Territorial Forces (Finland)
|This article needs additional citations for verification. (January 2010) (Learn how and when to remove this template message)|
|Active||14 February 2007–present|
|Branch||Finnish Army, Finnish Navy, Finnish Air Force|
|Role||Land (local defence)|
Territorial Forces, (Maakuntajoukot in Finnish) are regional forces of Finnish Defence Forces (FDF) composed of volunteer reservists who have signed a contract which obliges them to do certain tasks during a crisis. The FDF works with and superivises the National Defence Training Association of Finland in the training of troops. Territorial Forces are composed of Territorial Companies, each of which is under command of Military province of their area (Sotilaslääni, four in total, divided to 19 military districts (aluetoimisto)), in total there are 28 companies. Sometimes the name is rendered as local defence units or volunteer reserve units.
Most important duties for Territorial Forces are protection, guarding, oversight and defence of certain targets and the area of their respective military district in general. In addition, Territorial Forces are tasked to provide assistance upon request to police and/or fire departments and other officials. During war, Territorial companies will fall under direct command of their respective headquarters of their respective Military province just as they are in peace time. Members of the Territorial Forces have their personal equipment (excluding combat items such as vests, ballistic protection & helmets and weapons) at home on loan from the FDF, allowing quick mobilisation of troops in case of crisis since they only need to add combat equipment, vehicles, signalling equipment and supplies to be completely ready. These will be provided by garrisons and/or other military installations within or at least near to the military district the company in question is located in. Companies are always composed of reservists from area of certain military district within military province in question, providing an advantage of knowing the area of operations. Troops are trained regularly and their physical abilities are tested annually with conditions of suitability for troops set higher than basic expectations for professional soldiers of FDF.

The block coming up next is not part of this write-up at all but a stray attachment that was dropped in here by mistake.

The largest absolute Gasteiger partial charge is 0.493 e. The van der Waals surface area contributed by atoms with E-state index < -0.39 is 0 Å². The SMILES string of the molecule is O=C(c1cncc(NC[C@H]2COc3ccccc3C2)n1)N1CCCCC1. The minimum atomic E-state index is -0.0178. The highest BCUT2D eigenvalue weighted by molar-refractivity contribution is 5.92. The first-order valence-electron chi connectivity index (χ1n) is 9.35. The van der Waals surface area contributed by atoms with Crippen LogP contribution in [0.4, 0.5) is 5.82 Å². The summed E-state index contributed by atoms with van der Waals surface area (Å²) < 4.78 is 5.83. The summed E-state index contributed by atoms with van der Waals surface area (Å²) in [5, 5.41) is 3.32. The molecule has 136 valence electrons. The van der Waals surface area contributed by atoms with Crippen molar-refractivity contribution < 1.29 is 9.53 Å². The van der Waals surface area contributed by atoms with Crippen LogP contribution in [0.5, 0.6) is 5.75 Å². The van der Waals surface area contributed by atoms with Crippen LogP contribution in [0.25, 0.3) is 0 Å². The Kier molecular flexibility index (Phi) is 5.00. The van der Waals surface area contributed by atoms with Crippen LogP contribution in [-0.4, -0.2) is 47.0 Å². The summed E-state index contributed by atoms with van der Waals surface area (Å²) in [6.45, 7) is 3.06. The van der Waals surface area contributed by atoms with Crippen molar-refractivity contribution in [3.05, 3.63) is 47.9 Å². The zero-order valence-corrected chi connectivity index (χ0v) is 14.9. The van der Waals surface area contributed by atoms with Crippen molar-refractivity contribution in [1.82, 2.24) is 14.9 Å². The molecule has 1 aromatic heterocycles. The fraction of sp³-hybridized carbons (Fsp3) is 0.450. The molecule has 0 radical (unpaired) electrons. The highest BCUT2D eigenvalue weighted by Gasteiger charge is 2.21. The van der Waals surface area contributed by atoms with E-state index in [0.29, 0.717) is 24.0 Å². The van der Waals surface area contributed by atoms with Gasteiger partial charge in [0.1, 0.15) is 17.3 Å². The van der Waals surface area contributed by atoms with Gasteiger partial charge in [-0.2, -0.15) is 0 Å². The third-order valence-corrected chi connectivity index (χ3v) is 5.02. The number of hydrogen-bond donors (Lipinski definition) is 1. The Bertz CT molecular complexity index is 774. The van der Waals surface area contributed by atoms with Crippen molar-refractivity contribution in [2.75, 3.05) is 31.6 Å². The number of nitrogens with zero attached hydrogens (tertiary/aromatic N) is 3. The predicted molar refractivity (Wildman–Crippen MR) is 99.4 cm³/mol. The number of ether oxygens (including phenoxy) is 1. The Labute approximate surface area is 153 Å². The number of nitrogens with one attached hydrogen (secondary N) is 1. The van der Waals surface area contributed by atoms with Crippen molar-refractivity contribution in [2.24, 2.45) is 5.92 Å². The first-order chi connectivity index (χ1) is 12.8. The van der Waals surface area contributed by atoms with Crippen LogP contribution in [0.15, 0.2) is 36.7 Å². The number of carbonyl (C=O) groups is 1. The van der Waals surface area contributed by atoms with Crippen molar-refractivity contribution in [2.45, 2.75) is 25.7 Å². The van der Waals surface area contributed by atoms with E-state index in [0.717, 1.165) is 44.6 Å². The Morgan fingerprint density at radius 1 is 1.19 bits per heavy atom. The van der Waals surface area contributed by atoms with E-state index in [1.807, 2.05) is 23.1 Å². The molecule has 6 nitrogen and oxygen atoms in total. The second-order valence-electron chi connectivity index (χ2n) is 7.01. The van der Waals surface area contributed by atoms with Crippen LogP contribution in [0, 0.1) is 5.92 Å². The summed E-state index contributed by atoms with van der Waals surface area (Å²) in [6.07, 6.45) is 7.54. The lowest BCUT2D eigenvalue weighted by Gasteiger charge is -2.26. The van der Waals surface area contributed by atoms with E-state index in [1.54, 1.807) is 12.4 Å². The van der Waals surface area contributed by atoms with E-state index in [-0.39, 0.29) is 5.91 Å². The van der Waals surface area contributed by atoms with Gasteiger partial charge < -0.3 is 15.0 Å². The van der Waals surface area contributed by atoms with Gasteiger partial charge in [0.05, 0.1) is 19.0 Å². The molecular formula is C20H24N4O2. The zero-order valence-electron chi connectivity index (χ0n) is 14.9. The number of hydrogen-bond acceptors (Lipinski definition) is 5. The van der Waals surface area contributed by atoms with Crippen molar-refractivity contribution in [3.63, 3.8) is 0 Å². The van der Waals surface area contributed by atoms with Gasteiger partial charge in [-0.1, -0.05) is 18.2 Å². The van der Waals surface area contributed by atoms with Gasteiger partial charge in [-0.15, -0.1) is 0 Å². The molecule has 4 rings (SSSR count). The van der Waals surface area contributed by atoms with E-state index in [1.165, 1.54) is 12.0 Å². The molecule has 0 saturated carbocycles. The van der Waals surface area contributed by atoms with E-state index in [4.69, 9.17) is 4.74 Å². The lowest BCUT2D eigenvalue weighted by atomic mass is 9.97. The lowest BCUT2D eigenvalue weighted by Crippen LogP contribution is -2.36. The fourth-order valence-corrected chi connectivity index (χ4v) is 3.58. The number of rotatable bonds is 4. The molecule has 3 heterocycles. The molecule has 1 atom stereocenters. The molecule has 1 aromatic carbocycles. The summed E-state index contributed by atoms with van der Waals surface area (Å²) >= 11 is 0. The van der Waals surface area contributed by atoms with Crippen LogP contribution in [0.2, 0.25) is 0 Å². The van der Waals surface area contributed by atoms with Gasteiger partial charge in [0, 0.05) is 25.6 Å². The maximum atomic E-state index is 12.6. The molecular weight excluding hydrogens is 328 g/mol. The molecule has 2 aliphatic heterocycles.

In 1990, Finland declared the military restrictions of the Paris Peace Treaties, 1947 obsolete, which among other things had forbidden the military training outside of the FDF. In 1993, the National Defence Training Association of Finland was founded to guide and organize the voluntary defence training; the legal basis was established in 1994. In 2001, it was decided to develop the voluntary defence training. In 2002, a ministry-level working group was created to study the matter. The group released its report in 2004, calling for creation of what would become Territorial Forces. On 14 February 2007, the Finnish parliament passed the Act on Defence Forces 551/2007 which allowed the creation of the Territorial forces; President Tarja Halonen signed the law on 11 May.
During TF formation, left-wing political parties and other political groups criticized Territorial Forces for being too close to White Guard, abolished after World War II, while some civilian organizations such as the Finnish Red Cross said that Territorial Forces shouldn't take a part in operations that fall under their area of expertise, such as peace time volunteer rescue service.